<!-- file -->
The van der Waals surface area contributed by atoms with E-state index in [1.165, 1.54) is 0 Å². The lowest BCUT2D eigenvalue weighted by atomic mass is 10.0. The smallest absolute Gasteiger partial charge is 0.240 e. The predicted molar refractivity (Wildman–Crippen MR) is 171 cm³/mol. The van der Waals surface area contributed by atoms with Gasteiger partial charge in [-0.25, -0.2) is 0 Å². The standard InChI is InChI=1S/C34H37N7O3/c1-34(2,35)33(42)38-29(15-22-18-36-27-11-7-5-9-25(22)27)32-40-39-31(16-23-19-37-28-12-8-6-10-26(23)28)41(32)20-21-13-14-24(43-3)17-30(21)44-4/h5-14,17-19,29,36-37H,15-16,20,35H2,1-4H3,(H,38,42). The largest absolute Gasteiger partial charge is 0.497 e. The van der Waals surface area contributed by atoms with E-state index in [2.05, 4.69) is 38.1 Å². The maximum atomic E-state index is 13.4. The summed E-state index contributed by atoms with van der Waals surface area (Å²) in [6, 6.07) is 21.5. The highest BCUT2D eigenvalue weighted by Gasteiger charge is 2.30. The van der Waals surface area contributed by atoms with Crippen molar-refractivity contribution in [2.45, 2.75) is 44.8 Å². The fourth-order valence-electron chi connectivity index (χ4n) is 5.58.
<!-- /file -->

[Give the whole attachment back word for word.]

The van der Waals surface area contributed by atoms with E-state index in [1.165, 1.54) is 0 Å². The lowest BCUT2D eigenvalue weighted by atomic mass is 10.0. The smallest absolute Gasteiger partial charge is 0.240 e. The predicted molar refractivity (Wildman–Crippen MR) is 171 cm³/mol. The van der Waals surface area contributed by atoms with Gasteiger partial charge in [-0.25, -0.2) is 0 Å². The standard InChI is InChI=1S/C34H37N7O3/c1-34(2,35)33(42)38-29(15-22-18-36-27-11-7-5-9-25(22)27)32-40-39-31(16-23-19-37-28-12-8-6-10-26(23)28)41(32)20-21-13-14-24(43-3)17-30(21)44-4/h5-14,17-19,29,36-37H,15-16,20,35H2,1-4H3,(H,38,42). The largest absolute Gasteiger partial charge is 0.497 e. The van der Waals surface area contributed by atoms with E-state index in [2.05, 4.69) is 38.1 Å². The maximum atomic E-state index is 13.4. The summed E-state index contributed by atoms with van der Waals surface area (Å²) in [6, 6.07) is 21.5. The highest BCUT2D eigenvalue weighted by Gasteiger charge is 2.30. The van der Waals surface area contributed by atoms with Crippen molar-refractivity contribution in [2.45, 2.75) is 44.8 Å². The fourth-order valence-electron chi connectivity index (χ4n) is 5.58.